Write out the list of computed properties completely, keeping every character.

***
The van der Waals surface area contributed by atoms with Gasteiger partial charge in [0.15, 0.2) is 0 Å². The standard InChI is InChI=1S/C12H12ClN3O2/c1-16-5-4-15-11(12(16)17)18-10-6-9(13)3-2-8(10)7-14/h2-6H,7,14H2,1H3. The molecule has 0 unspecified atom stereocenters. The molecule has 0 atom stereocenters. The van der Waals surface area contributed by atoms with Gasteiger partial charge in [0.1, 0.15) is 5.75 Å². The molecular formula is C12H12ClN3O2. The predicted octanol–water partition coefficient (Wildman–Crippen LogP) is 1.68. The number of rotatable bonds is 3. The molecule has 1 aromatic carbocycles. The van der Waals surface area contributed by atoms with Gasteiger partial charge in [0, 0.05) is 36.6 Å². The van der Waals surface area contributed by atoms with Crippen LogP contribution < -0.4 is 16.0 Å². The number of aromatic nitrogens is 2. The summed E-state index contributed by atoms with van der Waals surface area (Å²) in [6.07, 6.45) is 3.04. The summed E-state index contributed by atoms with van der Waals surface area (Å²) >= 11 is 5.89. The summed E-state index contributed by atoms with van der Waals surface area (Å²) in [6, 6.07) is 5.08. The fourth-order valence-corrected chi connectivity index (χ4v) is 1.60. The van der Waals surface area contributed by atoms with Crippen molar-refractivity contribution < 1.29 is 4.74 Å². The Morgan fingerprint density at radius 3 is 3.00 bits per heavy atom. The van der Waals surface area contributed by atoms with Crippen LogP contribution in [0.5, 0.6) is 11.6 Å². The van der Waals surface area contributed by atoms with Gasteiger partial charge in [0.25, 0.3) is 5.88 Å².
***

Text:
The van der Waals surface area contributed by atoms with Gasteiger partial charge in [0.15, 0.2) is 0 Å². The standard InChI is InChI=1S/C12H12ClN3O2/c1-16-5-4-15-11(12(16)17)18-10-6-9(13)3-2-8(10)7-14/h2-6H,7,14H2,1H3. The molecule has 0 unspecified atom stereocenters. The molecule has 0 atom stereocenters. The van der Waals surface area contributed by atoms with Gasteiger partial charge in [0.1, 0.15) is 5.75 Å². The molecular formula is C12H12ClN3O2. The predicted octanol–water partition coefficient (Wildman–Crippen LogP) is 1.68. The number of rotatable bonds is 3. The molecule has 1 aromatic carbocycles. The van der Waals surface area contributed by atoms with Gasteiger partial charge in [0, 0.05) is 36.6 Å². The van der Waals surface area contributed by atoms with Crippen LogP contribution < -0.4 is 16.0 Å². The number of aromatic nitrogens is 2. The summed E-state index contributed by atoms with van der Waals surface area (Å²) in [6.07, 6.45) is 3.04. The summed E-state index contributed by atoms with van der Waals surface area (Å²) >= 11 is 5.89. The summed E-state index contributed by atoms with van der Waals surface area (Å²) in [6, 6.07) is 5.08. The fourth-order valence-corrected chi connectivity index (χ4v) is 1.60. The van der Waals surface area contributed by atoms with Crippen molar-refractivity contribution < 1.29 is 4.74 Å². The Morgan fingerprint density at radius 3 is 3.00 bits per heavy atom. The van der Waals surface area contributed by atoms with Crippen LogP contribution in [0.5, 0.6) is 11.6 Å². The van der Waals surface area contributed by atoms with Gasteiger partial charge in [0.25, 0.3) is 5.88 Å².